End-User Certificate: A Paper Tiger?

Redaksjonen – 14.1.2016

Forsideillustrasjon fra rapporten "End-User Certificate: A Paper Tiger?". Illustrasjon: Petter Bergundhaugen/Changemaker.

The report investigates the issuance of End-User Certificates as a means to prevent illegal re-exporting of arms and military equipment. Download the report here.

Download the report "End-User Certificate: A Paper Tiger. Investigating Arms Export Control in Norway" (pdf, 4 MB) by Maxime de Taisne and Olga Abilova.

For norsk sammendrag, klikk her.

Summary

In 2014, Norway exported defence material for the value of NOK 3.4 billion. Norway has certain regulations in place to control the export of arms and military equipment, part of which is the much-debated issuance of End-User Certificates (EUCs), which binds the end-user either to not re-transfer the arms purchased, or to do so only under certain controlled circumstances. While in theory EUCs may prevent recipients from illegally using or re-exporting to a third party, verification procedures are rarely implemented in practice.

This study finds that monitoring of weapons export is heavily reliant on the cooperation of Norwegian defence companies and independent monitoring is done on an ad hoc basis. More importantly, Norway has never performed post-delivery checks and does not have the capacity to do so. Finally, there are no clear response mechanisms in case of EUC violations.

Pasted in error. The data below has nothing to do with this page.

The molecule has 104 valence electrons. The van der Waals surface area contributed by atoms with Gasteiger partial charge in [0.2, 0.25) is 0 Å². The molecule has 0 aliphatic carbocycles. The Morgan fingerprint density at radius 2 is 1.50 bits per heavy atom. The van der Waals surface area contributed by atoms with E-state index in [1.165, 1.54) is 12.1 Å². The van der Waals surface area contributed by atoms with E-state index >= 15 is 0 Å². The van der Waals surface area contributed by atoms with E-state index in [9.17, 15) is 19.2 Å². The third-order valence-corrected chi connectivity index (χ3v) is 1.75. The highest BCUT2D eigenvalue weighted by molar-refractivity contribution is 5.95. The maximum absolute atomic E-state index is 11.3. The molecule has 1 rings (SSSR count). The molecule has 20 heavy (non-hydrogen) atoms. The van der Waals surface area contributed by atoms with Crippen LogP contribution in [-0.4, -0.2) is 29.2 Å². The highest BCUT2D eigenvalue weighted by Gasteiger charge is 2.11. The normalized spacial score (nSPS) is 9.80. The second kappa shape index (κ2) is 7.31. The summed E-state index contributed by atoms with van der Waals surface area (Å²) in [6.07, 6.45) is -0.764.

The report recommends that the Norwegian government should acquire the capacity to better monitor and enforce EUCs while increasing the transparency of the overall weapon export process. To achieve this objective, important lessons can be drawn from the best practices of exporting countries. Effective end-user control is an indispensable component of the broader fight against weapons diversion and can become a powerful deterrent against transgressors. Despite evident costs, neglecting end-use monitoring and control will eventually cause harm to both Norway’s legal weapons exports and Norway’s positive image abroad in the long run.